I consider it a rescue. Plain and simple. Conditions were bad and it had no chance of being bred and shared with the world. Kudos to Jeremy for having the balls to do something about it. As for the babies I thinks its disgusting that Brazil thinks they own them. The snake in question I can see but its offspring? F U Brazil on that one. And just a quick reminder, the captive bred pet trade especially regarding reptiles would not be anything close to what it is without the original animals being smuggled. It was a necessary evil at one time. And in the case of the leucistic bcc it was a necessary evil once again. Good work Jeremy, hope you get a slap on the wrist.
Published May 7, 2014
With its abundant rare species and remote locales, Brazil has long been known as an epicenter for wildlife trafficking. But that's changing, thanks to a group of dedicated investigators who are pursuing smugglers to the ends of their jurisdiction and beyond.
In 2006 firefighters in the Niterói district of Rio de Janeiro stumbled across a boa constrictor. But this was no ordinary boa. It was the world's first known—and remains the only known—wild leucistic specimen of Boa constrictor constrictor, better known as the red-tailed boa. The snake was just a few weeks old.
Leucism is a condition in which pigmentation is reduced but not entirely absent, as in albinism. The young boa appeared white, but it had dark eyes. Because the white color would attract predators, its chances of surviving in the wild were slim.
Authorities brought the snake to the Niterói Zoo, a private foundation that rescued and rehabilitated injured wild animals. Shortly afterward, a YouTube video announced the find to the world.
That's when the trouble started.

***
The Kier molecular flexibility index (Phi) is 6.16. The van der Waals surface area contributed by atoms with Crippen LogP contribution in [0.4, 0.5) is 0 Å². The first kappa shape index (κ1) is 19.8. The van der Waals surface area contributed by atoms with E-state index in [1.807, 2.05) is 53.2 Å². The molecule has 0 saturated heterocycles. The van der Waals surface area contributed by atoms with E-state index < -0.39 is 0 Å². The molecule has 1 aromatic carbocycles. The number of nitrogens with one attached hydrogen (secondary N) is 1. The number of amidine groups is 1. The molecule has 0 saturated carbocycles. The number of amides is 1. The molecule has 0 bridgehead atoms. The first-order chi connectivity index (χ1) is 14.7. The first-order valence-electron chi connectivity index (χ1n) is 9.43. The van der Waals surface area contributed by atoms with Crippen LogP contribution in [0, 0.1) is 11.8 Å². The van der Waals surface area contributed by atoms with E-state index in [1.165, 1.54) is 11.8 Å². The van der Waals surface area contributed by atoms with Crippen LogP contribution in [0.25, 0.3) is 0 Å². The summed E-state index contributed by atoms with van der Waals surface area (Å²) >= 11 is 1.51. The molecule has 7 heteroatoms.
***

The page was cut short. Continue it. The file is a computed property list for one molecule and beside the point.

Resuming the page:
"Boa Holy Grail"
As the only one of its kind, the white boa was coveted in the reptile trade for its ability to propagate uniquely colored descendants, or "morph" snakes.
Almost as soon as the video was posted, collectors in online forums expressed their desire for the snake's progeny, with specialists valuing the rare specimen at $350,000 to $1 million.
One American snake breeder, Jeremy Stone, was captivated and visited Brazil to see the "boa holy grail."
He wanted to buy the snake and take it back to the United States for breeding, but he knew he'd never be able to do so—at least not legally. Brazilian law allows exportation of a wild-caught snake only with a permit, and obtaining a permit for this particular boa seemed to be a pipe dream.
"I got a Special Call from a friend," he later wrote on his website. "This was the most amazing Boa Constrictor I have ever laid my eyes on, and we quietly worked out negotiations to obtain the animal."
In 2009 Stone set out to breed a similar leucistic boa. He called it his Princess Diamond project.
Breeding snakes to produce unusual color combinations is popular. "I'm trying to find the rarer, the funner, the coolest looking," Stone said in an Internet radio interview. "I want stuff that pops out. That's the stuff that keeps me going."